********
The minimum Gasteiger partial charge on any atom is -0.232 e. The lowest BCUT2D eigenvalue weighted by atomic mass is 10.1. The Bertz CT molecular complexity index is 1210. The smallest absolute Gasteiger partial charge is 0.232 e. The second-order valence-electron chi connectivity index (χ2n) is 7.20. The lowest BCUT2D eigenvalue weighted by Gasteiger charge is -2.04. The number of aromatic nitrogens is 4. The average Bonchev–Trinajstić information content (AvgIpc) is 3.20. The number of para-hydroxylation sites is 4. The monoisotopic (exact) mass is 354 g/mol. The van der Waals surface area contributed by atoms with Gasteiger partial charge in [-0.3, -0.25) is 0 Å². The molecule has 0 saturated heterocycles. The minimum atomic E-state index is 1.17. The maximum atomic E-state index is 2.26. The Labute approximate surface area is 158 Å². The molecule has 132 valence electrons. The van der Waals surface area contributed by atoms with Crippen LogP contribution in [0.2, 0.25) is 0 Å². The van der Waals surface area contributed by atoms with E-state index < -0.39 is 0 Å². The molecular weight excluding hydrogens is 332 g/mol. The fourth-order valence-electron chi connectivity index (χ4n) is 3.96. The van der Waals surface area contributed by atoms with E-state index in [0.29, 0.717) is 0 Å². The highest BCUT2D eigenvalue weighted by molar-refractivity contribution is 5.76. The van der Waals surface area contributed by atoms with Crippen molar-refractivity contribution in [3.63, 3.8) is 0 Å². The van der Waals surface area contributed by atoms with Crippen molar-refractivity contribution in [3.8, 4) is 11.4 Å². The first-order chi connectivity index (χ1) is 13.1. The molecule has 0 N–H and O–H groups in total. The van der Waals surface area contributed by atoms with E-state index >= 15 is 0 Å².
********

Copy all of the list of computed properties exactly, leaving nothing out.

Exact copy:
The minimum Gasteiger partial charge on any atom is -0.232 e. The lowest BCUT2D eigenvalue weighted by atomic mass is 10.1. The Bertz CT molecular complexity index is 1210. The smallest absolute Gasteiger partial charge is 0.232 e. The second-order valence-electron chi connectivity index (χ2n) is 7.20. The lowest BCUT2D eigenvalue weighted by Gasteiger charge is -2.04. The number of aromatic nitrogens is 4. The average Bonchev–Trinajstić information content (AvgIpc) is 3.20. The number of para-hydroxylation sites is 4. The monoisotopic (exact) mass is 354 g/mol. The van der Waals surface area contributed by atoms with Gasteiger partial charge in [-0.3, -0.25) is 0 Å². The molecule has 0 saturated heterocycles. The minimum atomic E-state index is 1.17. The maximum atomic E-state index is 2.26. The Labute approximate surface area is 158 Å². The molecule has 132 valence electrons. The van der Waals surface area contributed by atoms with Crippen LogP contribution in [0.2, 0.25) is 0 Å². The van der Waals surface area contributed by atoms with E-state index < -0.39 is 0 Å². The molecular weight excluding hydrogens is 332 g/mol. The fourth-order valence-electron chi connectivity index (χ4n) is 3.96. The van der Waals surface area contributed by atoms with E-state index in [0.29, 0.717) is 0 Å². The highest BCUT2D eigenvalue weighted by molar-refractivity contribution is 5.76. The van der Waals surface area contributed by atoms with Crippen molar-refractivity contribution in [3.63, 3.8) is 0 Å². The van der Waals surface area contributed by atoms with Crippen molar-refractivity contribution in [3.8, 4) is 11.4 Å². The first-order chi connectivity index (χ1) is 13.1. The molecule has 0 N–H and O–H groups in total. The van der Waals surface area contributed by atoms with E-state index >= 15 is 0 Å².